In Table 1 we list the mean ratios of the centre shifts and power ratios between the runs with and without AGN feedback. We find that the mean ratio of the w values between with and without the AGN feedback is approximately six times larger in less massive clusters than that in massive clusters. More concretely the mean value of w with the AGN feedback is 0.012 for the massive clusters and 0.025 for the less massive clusters. This suggests that the current implementation of the AGN feedback not only pushes the gas out to larger radii in less massive clusters but also produces a more asymmetric gas distribution. This larger effect in low mass objects is consistent with previous simulation results, and was found to be required to match observed cluster scaling relations and gas fractions at the low mass end (Puchwein et al. 2008).

We also show a similar trend for all three power ratios in the bottom panel of Fig. 3. The bulk mean amplitude of power ratios increases from P4 to P2. Overall the power ratios that are more heavily influenced by the inclusion of the AGN feedback are P3 and P4. For P2 the less massive clusters have a mean ratio of 3.8 between the runs with and without AGN feedback while that of the massive clusters is 1.1 as shown in Table 1. However, the effect of the AGN feedback is more pronounced in P3 and P4 as they measure the distortion of gas distribution on finer scales.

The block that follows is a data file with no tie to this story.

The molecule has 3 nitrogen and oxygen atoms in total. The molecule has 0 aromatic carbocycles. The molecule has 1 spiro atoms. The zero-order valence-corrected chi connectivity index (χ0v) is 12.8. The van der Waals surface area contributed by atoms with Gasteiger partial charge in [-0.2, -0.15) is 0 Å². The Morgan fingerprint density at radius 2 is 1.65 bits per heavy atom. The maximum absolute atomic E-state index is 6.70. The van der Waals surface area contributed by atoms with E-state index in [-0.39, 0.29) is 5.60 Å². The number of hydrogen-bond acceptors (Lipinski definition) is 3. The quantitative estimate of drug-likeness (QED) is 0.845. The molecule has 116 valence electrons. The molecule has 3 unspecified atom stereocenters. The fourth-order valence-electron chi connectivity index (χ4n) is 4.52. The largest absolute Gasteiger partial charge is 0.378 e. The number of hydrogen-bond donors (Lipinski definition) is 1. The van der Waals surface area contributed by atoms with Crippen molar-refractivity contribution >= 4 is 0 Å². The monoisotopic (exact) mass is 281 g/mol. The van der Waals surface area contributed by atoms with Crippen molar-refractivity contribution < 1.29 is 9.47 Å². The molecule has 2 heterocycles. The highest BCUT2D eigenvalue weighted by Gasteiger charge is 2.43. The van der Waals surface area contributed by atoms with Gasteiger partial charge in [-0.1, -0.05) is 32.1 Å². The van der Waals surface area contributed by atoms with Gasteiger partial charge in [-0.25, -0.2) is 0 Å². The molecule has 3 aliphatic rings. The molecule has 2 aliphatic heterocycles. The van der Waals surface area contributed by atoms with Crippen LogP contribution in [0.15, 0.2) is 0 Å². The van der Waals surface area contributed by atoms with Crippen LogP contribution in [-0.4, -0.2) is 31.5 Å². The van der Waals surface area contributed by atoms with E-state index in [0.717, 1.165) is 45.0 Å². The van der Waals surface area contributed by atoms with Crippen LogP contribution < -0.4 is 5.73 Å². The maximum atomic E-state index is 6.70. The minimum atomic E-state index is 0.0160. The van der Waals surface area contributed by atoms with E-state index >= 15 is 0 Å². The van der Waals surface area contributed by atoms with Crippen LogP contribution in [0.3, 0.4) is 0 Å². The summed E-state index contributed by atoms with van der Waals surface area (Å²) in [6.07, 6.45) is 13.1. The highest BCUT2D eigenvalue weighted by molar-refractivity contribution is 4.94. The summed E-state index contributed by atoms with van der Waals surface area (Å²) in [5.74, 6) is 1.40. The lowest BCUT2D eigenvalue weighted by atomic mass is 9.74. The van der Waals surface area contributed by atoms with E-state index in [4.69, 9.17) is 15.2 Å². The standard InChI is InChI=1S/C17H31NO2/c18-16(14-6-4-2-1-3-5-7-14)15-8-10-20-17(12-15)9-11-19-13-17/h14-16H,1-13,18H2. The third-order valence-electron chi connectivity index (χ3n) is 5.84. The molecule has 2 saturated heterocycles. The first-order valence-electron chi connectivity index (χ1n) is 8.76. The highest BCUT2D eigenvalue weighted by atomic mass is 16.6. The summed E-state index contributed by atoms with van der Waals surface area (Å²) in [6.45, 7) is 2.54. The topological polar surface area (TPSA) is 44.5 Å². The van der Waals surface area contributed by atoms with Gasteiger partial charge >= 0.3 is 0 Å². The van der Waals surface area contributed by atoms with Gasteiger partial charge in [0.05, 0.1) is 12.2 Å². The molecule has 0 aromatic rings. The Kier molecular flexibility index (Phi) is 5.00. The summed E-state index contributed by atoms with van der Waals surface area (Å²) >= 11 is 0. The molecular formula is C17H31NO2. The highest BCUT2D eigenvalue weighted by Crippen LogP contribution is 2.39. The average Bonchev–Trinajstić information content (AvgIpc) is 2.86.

Table 1

Ratios of the substructure parameters between the runs with and without AGN feedback divided into two mass groups.

As seen in the centre shifts we also find that the ratio is lower for massive clusters than the less massive ones, typically by a factor of three to five. The mean value of P3 with AGN feedback is 5.34 × 10-7 for the massive clusters and 9.10 × 10-7 for the less massive clusters.

One primarily expects that AGNs heat the intracluster medium to prevent a massive cooling and condensation of gas in the centre, to disturb the distribution of the central gas, and to puff the cold gas out to a larger distance. Hence it is not surprising that clusters with AGN feedback show a larger degree of substructure in the gas distribution than those without and that the gas distribution of less massive systems are more affected by AGN feedback than that of massive clusters. We compare our findings in the simulations with the observations in the next section.

4.2. Comparison to observations